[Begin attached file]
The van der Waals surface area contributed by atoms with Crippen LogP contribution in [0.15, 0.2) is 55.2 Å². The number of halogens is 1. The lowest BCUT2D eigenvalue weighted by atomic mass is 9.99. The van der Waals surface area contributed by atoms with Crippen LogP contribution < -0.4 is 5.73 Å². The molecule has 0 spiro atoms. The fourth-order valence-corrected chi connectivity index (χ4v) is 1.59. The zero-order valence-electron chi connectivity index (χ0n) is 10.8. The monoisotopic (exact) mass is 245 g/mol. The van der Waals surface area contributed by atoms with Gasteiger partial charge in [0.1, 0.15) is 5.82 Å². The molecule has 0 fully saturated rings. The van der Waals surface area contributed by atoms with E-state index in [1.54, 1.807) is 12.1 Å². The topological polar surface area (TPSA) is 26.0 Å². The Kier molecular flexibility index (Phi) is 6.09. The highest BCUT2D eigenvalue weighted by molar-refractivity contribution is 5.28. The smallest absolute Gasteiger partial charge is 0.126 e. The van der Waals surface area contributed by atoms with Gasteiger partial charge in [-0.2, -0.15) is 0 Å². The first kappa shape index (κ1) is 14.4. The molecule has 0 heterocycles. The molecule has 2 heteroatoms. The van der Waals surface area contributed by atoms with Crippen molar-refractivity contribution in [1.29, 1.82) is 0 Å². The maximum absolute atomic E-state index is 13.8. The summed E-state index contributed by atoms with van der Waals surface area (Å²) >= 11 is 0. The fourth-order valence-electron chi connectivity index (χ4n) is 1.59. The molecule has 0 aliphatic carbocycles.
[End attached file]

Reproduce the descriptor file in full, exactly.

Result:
The van der Waals surface area contributed by atoms with Crippen LogP contribution in [0.15, 0.2) is 55.2 Å². The number of halogens is 1. The lowest BCUT2D eigenvalue weighted by atomic mass is 9.99. The van der Waals surface area contributed by atoms with Crippen LogP contribution < -0.4 is 5.73 Å². The molecule has 0 spiro atoms. The fourth-order valence-corrected chi connectivity index (χ4v) is 1.59. The zero-order valence-electron chi connectivity index (χ0n) is 10.8. The monoisotopic (exact) mass is 245 g/mol. The van der Waals surface area contributed by atoms with Gasteiger partial charge in [0.1, 0.15) is 5.82 Å². The molecule has 0 fully saturated rings. The van der Waals surface area contributed by atoms with E-state index in [1.54, 1.807) is 12.1 Å². The topological polar surface area (TPSA) is 26.0 Å². The Kier molecular flexibility index (Phi) is 6.09. The highest BCUT2D eigenvalue weighted by molar-refractivity contribution is 5.28. The smallest absolute Gasteiger partial charge is 0.126 e. The van der Waals surface area contributed by atoms with Gasteiger partial charge in [-0.2, -0.15) is 0 Å². The first kappa shape index (κ1) is 14.4. The molecule has 0 heterocycles. The molecule has 2 heteroatoms. The van der Waals surface area contributed by atoms with Crippen molar-refractivity contribution in [1.29, 1.82) is 0 Å². The maximum absolute atomic E-state index is 13.8. The summed E-state index contributed by atoms with van der Waals surface area (Å²) >= 11 is 0. The fourth-order valence-electron chi connectivity index (χ4n) is 1.59. The molecule has 0 aliphatic carbocycles.